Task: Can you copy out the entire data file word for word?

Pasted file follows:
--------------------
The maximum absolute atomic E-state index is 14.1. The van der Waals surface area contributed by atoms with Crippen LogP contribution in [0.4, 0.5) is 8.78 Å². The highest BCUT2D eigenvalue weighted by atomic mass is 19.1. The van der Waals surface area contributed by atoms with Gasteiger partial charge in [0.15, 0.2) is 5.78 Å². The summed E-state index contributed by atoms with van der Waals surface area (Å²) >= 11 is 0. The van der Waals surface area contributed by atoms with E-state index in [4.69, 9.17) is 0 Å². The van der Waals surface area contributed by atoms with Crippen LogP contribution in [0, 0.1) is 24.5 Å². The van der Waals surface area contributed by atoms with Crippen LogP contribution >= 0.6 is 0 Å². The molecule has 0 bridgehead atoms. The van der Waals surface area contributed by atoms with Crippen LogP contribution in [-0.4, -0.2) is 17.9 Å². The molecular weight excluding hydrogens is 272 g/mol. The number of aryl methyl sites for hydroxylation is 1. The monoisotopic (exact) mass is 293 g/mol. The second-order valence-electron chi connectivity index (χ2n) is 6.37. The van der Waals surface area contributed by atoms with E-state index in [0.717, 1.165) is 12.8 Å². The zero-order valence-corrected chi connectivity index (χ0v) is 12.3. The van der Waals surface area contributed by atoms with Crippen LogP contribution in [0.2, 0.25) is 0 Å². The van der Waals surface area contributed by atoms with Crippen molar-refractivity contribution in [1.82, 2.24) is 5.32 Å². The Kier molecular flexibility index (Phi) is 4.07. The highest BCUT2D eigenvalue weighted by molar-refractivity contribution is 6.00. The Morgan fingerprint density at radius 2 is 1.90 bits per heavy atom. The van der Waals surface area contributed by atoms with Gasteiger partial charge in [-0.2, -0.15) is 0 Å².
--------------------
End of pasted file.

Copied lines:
The maximum absolute atomic E-state index is 14.1. The van der Waals surface area contributed by atoms with Crippen LogP contribution in [0.4, 0.5) is 8.78 Å². The highest BCUT2D eigenvalue weighted by atomic mass is 19.1. The van der Waals surface area contributed by atoms with Gasteiger partial charge in [0.15, 0.2) is 5.78 Å². The summed E-state index contributed by atoms with van der Waals surface area (Å²) >= 11 is 0. The van der Waals surface area contributed by atoms with E-state index in [4.69, 9.17) is 0 Å². The van der Waals surface area contributed by atoms with Crippen LogP contribution in [0, 0.1) is 24.5 Å². The van der Waals surface area contributed by atoms with Crippen LogP contribution >= 0.6 is 0 Å². The molecule has 0 bridgehead atoms. The van der Waals surface area contributed by atoms with Crippen LogP contribution in [-0.4, -0.2) is 17.9 Å². The molecular weight excluding hydrogens is 272 g/mol. The number of aryl methyl sites for hydroxylation is 1. The monoisotopic (exact) mass is 293 g/mol. The second-order valence-electron chi connectivity index (χ2n) is 6.37. The van der Waals surface area contributed by atoms with E-state index in [0.717, 1.165) is 12.8 Å². The zero-order valence-corrected chi connectivity index (χ0v) is 12.3. The van der Waals surface area contributed by atoms with Crippen LogP contribution in [0.2, 0.25) is 0 Å². The van der Waals surface area contributed by atoms with Crippen molar-refractivity contribution in [1.82, 2.24) is 5.32 Å². The Kier molecular flexibility index (Phi) is 4.07. The highest BCUT2D eigenvalue weighted by molar-refractivity contribution is 6.00. The Morgan fingerprint density at radius 2 is 1.90 bits per heavy atom. The van der Waals surface area contributed by atoms with Gasteiger partial charge in [-0.2, -0.15) is 0 Å².